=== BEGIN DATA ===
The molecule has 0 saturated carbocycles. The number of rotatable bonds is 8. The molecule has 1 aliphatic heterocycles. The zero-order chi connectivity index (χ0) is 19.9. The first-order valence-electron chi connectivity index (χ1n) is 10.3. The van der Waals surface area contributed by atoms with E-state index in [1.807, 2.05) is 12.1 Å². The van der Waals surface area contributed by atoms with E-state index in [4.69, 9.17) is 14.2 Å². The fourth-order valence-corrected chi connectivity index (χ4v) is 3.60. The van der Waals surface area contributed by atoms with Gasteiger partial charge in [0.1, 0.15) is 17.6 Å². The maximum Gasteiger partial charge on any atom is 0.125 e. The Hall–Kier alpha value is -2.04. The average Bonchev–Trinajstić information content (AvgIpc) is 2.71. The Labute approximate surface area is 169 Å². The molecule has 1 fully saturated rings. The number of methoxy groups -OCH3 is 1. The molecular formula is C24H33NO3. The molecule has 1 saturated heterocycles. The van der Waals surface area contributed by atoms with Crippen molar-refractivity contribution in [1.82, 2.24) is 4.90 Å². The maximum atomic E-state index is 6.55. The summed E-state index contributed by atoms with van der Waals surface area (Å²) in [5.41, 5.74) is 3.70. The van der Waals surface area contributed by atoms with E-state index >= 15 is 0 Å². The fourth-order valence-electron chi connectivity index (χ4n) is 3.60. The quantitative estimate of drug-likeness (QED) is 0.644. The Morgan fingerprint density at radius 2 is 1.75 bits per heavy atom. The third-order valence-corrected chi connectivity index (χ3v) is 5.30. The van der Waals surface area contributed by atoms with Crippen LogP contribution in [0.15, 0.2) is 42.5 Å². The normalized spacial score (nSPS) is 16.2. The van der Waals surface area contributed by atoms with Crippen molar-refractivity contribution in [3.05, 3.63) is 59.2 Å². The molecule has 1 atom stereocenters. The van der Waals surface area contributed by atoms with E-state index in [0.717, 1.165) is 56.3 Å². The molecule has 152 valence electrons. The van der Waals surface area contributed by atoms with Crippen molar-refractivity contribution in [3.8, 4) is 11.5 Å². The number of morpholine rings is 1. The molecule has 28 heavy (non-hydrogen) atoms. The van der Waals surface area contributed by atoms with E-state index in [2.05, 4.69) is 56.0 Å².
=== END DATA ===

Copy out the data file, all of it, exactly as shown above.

The molecule has 0 saturated carbocycles. The number of rotatable bonds is 8. The molecule has 1 aliphatic heterocycles. The zero-order chi connectivity index (χ0) is 19.9. The first-order valence-electron chi connectivity index (χ1n) is 10.3. The van der Waals surface area contributed by atoms with E-state index in [1.807, 2.05) is 12.1 Å². The van der Waals surface area contributed by atoms with E-state index in [4.69, 9.17) is 14.2 Å². The fourth-order valence-corrected chi connectivity index (χ4v) is 3.60. The van der Waals surface area contributed by atoms with Gasteiger partial charge in [0.1, 0.15) is 17.6 Å². The maximum Gasteiger partial charge on any atom is 0.125 e. The Hall–Kier alpha value is -2.04. The average Bonchev–Trinajstić information content (AvgIpc) is 2.71. The Labute approximate surface area is 169 Å². The molecule has 1 fully saturated rings. The number of methoxy groups -OCH3 is 1. The molecular formula is C24H33NO3. The molecule has 1 saturated heterocycles. The van der Waals surface area contributed by atoms with Crippen molar-refractivity contribution in [1.82, 2.24) is 4.90 Å². The maximum atomic E-state index is 6.55. The summed E-state index contributed by atoms with van der Waals surface area (Å²) in [5.41, 5.74) is 3.70. The van der Waals surface area contributed by atoms with E-state index >= 15 is 0 Å². The fourth-order valence-electron chi connectivity index (χ4n) is 3.60. The quantitative estimate of drug-likeness (QED) is 0.644. The Morgan fingerprint density at radius 2 is 1.75 bits per heavy atom. The third-order valence-corrected chi connectivity index (χ3v) is 5.30. The van der Waals surface area contributed by atoms with Crippen LogP contribution in [0.15, 0.2) is 42.5 Å². The normalized spacial score (nSPS) is 16.2. The van der Waals surface area contributed by atoms with Crippen molar-refractivity contribution in [3.05, 3.63) is 59.2 Å². The molecule has 1 atom stereocenters. The van der Waals surface area contributed by atoms with E-state index in [0.717, 1.165) is 56.3 Å². The molecule has 152 valence electrons. The van der Waals surface area contributed by atoms with Crippen molar-refractivity contribution in [3.8, 4) is 11.5 Å². The number of morpholine rings is 1. The molecule has 28 heavy (non-hydrogen) atoms. The van der Waals surface area contributed by atoms with E-state index in [2.05, 4.69) is 56.0 Å².